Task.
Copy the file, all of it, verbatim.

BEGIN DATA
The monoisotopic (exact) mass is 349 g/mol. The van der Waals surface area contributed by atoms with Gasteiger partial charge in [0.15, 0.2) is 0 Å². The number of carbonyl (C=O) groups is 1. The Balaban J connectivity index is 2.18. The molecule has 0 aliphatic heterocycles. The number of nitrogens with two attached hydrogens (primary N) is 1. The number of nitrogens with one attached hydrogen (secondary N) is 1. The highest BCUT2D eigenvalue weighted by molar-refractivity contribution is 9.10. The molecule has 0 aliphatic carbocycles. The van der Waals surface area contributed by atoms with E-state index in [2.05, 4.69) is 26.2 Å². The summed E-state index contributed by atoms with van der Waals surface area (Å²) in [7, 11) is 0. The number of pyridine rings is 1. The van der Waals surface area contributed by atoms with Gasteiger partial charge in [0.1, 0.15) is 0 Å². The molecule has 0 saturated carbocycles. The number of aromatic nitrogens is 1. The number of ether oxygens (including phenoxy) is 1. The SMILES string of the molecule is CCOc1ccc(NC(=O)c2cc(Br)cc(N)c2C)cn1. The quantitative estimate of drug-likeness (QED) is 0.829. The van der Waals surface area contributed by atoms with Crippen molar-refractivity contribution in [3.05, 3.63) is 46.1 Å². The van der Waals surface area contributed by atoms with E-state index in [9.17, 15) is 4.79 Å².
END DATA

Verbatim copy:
The monoisotopic (exact) mass is 349 g/mol. The van der Waals surface area contributed by atoms with Gasteiger partial charge in [0.15, 0.2) is 0 Å². The number of carbonyl (C=O) groups is 1. The Balaban J connectivity index is 2.18. The molecule has 0 aliphatic heterocycles. The number of nitrogens with two attached hydrogens (primary N) is 1. The number of nitrogens with one attached hydrogen (secondary N) is 1. The highest BCUT2D eigenvalue weighted by molar-refractivity contribution is 9.10. The molecule has 0 aliphatic carbocycles. The van der Waals surface area contributed by atoms with E-state index in [2.05, 4.69) is 26.2 Å². The summed E-state index contributed by atoms with van der Waals surface area (Å²) in [7, 11) is 0. The number of pyridine rings is 1. The van der Waals surface area contributed by atoms with Gasteiger partial charge in [0.1, 0.15) is 0 Å². The molecule has 0 saturated carbocycles. The number of aromatic nitrogens is 1. The number of ether oxygens (including phenoxy) is 1. The SMILES string of the molecule is CCOc1ccc(NC(=O)c2cc(Br)cc(N)c2C)cn1. The quantitative estimate of drug-likeness (QED) is 0.829. The van der Waals surface area contributed by atoms with Crippen molar-refractivity contribution in [3.05, 3.63) is 46.1 Å². The van der Waals surface area contributed by atoms with E-state index in [9.17, 15) is 4.79 Å².